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Despite the growing number of men entering the nursing field, women still dominate the field. According to the State of the World’s Nursing summary, only 10% of nurses are men.
The stigma around men in the nursing field is a significant reason why the numbers are so skewed.
While a lot has been done to bring more women into STEM, few initiatives encourage men to serve as nurses or in other caring roles. Here’s what we need to change to end the stigma.
Stereotype 1: Nursing is Women’s Work
Women represent a clear majority in nursing for two reasons: the original nursing school only accepted female students and cultural stereotypes. In the past, women had to barricade men from job roles to be able to work at all, so the “caring” female archetype worked in their favor.
Since nursing holds the double negative stereotype of being a “caring profession” and “women’s work,” men are pressured to stay away from these roles. However, no profession is actually gendered. The barriers that society puts up for men and women are 100% fabricated.
What can be done: While gender roles are made up, that doesn’t mean they don’t affect us. We should consider highlighting the “male” aspects of nursing, like hard work and high pay, because it will do a lot to lessen the stigma. We should also highlight the career’s flexibility.
For example, male nurses can open themselves up to more opportunities by applying with a travel nursing agency. Typically, travel nurses get paid 2-4 times the amount of regular nurses.
Stereotype 2: Men Aren’t Empathetic Enough to be Nurses
The stereotype that “men don’t cry” is incredibly harmful to men because it establishes this idea that men lack empathy. To make matters worse, men are often punished for defying gender norms in the workplace, despite men showing just as much compassion as women.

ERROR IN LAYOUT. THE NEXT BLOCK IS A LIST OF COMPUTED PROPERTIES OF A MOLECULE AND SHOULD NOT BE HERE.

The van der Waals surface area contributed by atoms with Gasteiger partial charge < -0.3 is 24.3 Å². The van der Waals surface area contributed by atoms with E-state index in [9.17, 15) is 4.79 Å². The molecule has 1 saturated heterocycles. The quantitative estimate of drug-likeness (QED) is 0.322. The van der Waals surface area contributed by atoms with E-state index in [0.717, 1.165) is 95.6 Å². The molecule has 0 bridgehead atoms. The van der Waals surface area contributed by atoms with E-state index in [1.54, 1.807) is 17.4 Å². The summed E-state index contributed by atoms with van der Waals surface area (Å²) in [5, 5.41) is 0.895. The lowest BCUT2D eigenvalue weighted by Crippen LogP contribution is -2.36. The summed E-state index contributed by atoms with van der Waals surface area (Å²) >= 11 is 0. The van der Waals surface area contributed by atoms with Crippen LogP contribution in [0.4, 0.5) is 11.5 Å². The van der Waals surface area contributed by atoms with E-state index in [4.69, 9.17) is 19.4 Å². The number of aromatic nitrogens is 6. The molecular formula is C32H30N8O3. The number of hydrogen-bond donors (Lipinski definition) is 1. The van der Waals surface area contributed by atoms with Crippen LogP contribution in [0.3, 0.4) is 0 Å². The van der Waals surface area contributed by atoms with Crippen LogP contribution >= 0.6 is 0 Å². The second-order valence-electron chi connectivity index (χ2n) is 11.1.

Both men and women may feel that male nurses are less skilled, patient, or empathetic than their female counterparts, but that simply isn’t true. Still, this inaccurate assumption can dissuade many talented and caring men from becoming nurses, and that has to stop.
What can be done: Men and women in the healthcare field should try not to comment on the man’s gender when entering the field. Treat them as people, not as a “rarity.” Council staff members and patients respect them based on their talents, professionalism, and hard work.
Male nurses should also work hard to play their part in breaking the stigma. If they’re more present in the industry, they won’t look out of place, so staying active in your field is important.
Stereotype 3: Nursing Was Their Second, Third… Choice
Men face the common misconception that they “settled” into the nursing role because they didn’t have the skills or drive to become physicians. It’s common for patients to assume that the male practitioner is the doctor, which typically makes the patient act in shock when they aren’t.
Even when men are vocal about their love for nursing, people may think they’re “just saying that” to save face. But there are so many great reasons for men to become nurses. Assuming otherwise doesn’t just hurt men, but it also disrespects the profession as a whole.
What can be done: Nursing offers exceptional career options for both genders and is a very difficult position to get into and stay in. Nurses typically interact more with the patient, handle bloodwork, and prep the patient before the doctor sees them, making them especially valuable.
Universities can offer scholarships or grants in the field, as they do for women in STEM, to prove that men choose nursing for so many other reasons other than because it’s “easy.”